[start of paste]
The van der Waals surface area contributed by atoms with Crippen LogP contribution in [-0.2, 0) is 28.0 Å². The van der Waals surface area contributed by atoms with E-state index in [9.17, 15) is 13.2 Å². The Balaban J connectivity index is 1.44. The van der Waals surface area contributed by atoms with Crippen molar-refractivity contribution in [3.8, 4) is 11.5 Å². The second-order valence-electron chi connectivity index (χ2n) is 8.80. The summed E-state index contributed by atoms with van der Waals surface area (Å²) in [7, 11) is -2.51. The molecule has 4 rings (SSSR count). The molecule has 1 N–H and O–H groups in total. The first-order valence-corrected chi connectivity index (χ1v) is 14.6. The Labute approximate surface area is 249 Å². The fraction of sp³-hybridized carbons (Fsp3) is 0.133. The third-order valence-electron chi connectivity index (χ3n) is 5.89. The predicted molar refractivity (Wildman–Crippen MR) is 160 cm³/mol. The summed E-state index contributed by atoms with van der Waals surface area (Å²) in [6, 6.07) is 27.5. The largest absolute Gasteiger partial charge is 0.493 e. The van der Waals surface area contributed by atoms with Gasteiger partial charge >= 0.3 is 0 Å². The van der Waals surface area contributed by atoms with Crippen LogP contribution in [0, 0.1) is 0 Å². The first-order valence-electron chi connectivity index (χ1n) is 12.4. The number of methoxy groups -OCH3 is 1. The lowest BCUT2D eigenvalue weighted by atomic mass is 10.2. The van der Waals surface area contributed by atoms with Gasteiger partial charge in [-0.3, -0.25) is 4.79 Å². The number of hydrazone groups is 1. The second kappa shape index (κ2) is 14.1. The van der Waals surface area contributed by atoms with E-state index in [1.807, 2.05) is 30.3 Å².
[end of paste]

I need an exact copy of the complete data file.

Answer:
The van der Waals surface area contributed by atoms with Crippen LogP contribution in [-0.2, 0) is 28.0 Å². The van der Waals surface area contributed by atoms with E-state index in [9.17, 15) is 13.2 Å². The Balaban J connectivity index is 1.44. The van der Waals surface area contributed by atoms with Crippen molar-refractivity contribution in [3.8, 4) is 11.5 Å². The second-order valence-electron chi connectivity index (χ2n) is 8.80. The summed E-state index contributed by atoms with van der Waals surface area (Å²) in [7, 11) is -2.51. The molecule has 4 rings (SSSR count). The molecule has 1 N–H and O–H groups in total. The first-order valence-corrected chi connectivity index (χ1v) is 14.6. The Labute approximate surface area is 249 Å². The fraction of sp³-hybridized carbons (Fsp3) is 0.133. The third-order valence-electron chi connectivity index (χ3n) is 5.89. The predicted molar refractivity (Wildman–Crippen MR) is 160 cm³/mol. The summed E-state index contributed by atoms with van der Waals surface area (Å²) in [6, 6.07) is 27.5. The largest absolute Gasteiger partial charge is 0.493 e. The van der Waals surface area contributed by atoms with Gasteiger partial charge >= 0.3 is 0 Å². The van der Waals surface area contributed by atoms with Crippen LogP contribution in [0, 0.1) is 0 Å². The first-order valence-electron chi connectivity index (χ1n) is 12.4. The number of methoxy groups -OCH3 is 1. The lowest BCUT2D eigenvalue weighted by atomic mass is 10.2. The van der Waals surface area contributed by atoms with Gasteiger partial charge in [-0.3, -0.25) is 4.79 Å². The number of hydrazone groups is 1. The second kappa shape index (κ2) is 14.1. The van der Waals surface area contributed by atoms with E-state index in [1.807, 2.05) is 30.3 Å².